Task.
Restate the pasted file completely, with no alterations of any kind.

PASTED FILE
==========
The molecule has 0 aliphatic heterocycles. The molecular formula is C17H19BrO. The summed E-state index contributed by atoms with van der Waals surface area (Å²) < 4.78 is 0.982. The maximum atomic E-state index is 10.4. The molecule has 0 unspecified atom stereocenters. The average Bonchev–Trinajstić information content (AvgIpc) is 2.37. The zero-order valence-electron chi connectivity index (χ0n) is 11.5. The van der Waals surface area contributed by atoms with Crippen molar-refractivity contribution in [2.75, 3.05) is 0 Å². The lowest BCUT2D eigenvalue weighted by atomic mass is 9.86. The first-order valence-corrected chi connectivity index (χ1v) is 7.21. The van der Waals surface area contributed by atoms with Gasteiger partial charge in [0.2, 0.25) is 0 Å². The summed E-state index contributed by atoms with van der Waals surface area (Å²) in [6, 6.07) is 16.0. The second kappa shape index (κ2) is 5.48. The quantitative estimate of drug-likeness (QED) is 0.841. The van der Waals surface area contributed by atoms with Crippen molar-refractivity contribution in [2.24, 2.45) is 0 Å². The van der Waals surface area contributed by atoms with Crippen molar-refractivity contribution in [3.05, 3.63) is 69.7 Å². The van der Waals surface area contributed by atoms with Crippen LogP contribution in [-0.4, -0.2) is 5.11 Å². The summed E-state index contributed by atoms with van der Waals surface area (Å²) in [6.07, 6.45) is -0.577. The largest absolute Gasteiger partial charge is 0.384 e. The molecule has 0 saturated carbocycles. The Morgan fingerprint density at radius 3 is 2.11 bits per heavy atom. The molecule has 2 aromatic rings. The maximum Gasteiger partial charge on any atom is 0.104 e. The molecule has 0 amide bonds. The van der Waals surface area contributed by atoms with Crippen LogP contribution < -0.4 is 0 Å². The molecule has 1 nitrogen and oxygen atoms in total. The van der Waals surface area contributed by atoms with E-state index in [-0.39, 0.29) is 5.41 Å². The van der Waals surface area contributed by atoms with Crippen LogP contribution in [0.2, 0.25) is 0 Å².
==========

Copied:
The molecule has 0 aliphatic heterocycles. The molecular formula is C17H19BrO. The summed E-state index contributed by atoms with van der Waals surface area (Å²) < 4.78 is 0.982. The maximum atomic E-state index is 10.4. The molecule has 0 unspecified atom stereocenters. The average Bonchev–Trinajstić information content (AvgIpc) is 2.37. The zero-order valence-electron chi connectivity index (χ0n) is 11.5. The van der Waals surface area contributed by atoms with Crippen molar-refractivity contribution in [2.75, 3.05) is 0 Å². The lowest BCUT2D eigenvalue weighted by atomic mass is 9.86. The first-order valence-corrected chi connectivity index (χ1v) is 7.21. The van der Waals surface area contributed by atoms with Gasteiger partial charge in [0.2, 0.25) is 0 Å². The summed E-state index contributed by atoms with van der Waals surface area (Å²) in [6, 6.07) is 16.0. The second kappa shape index (κ2) is 5.48. The quantitative estimate of drug-likeness (QED) is 0.841. The van der Waals surface area contributed by atoms with Crippen molar-refractivity contribution in [2.24, 2.45) is 0 Å². The van der Waals surface area contributed by atoms with Crippen molar-refractivity contribution in [3.05, 3.63) is 69.7 Å². The van der Waals surface area contributed by atoms with Crippen LogP contribution in [-0.4, -0.2) is 5.11 Å². The summed E-state index contributed by atoms with van der Waals surface area (Å²) in [6.07, 6.45) is -0.577. The largest absolute Gasteiger partial charge is 0.384 e. The molecule has 0 saturated carbocycles. The Morgan fingerprint density at radius 3 is 2.11 bits per heavy atom. The molecule has 2 aromatic rings. The maximum Gasteiger partial charge on any atom is 0.104 e. The molecule has 0 amide bonds. The van der Waals surface area contributed by atoms with Crippen LogP contribution < -0.4 is 0 Å². The molecule has 1 nitrogen and oxygen atoms in total. The van der Waals surface area contributed by atoms with E-state index in [-0.39, 0.29) is 5.41 Å². The van der Waals surface area contributed by atoms with Crippen LogP contribution in [0.2, 0.25) is 0 Å².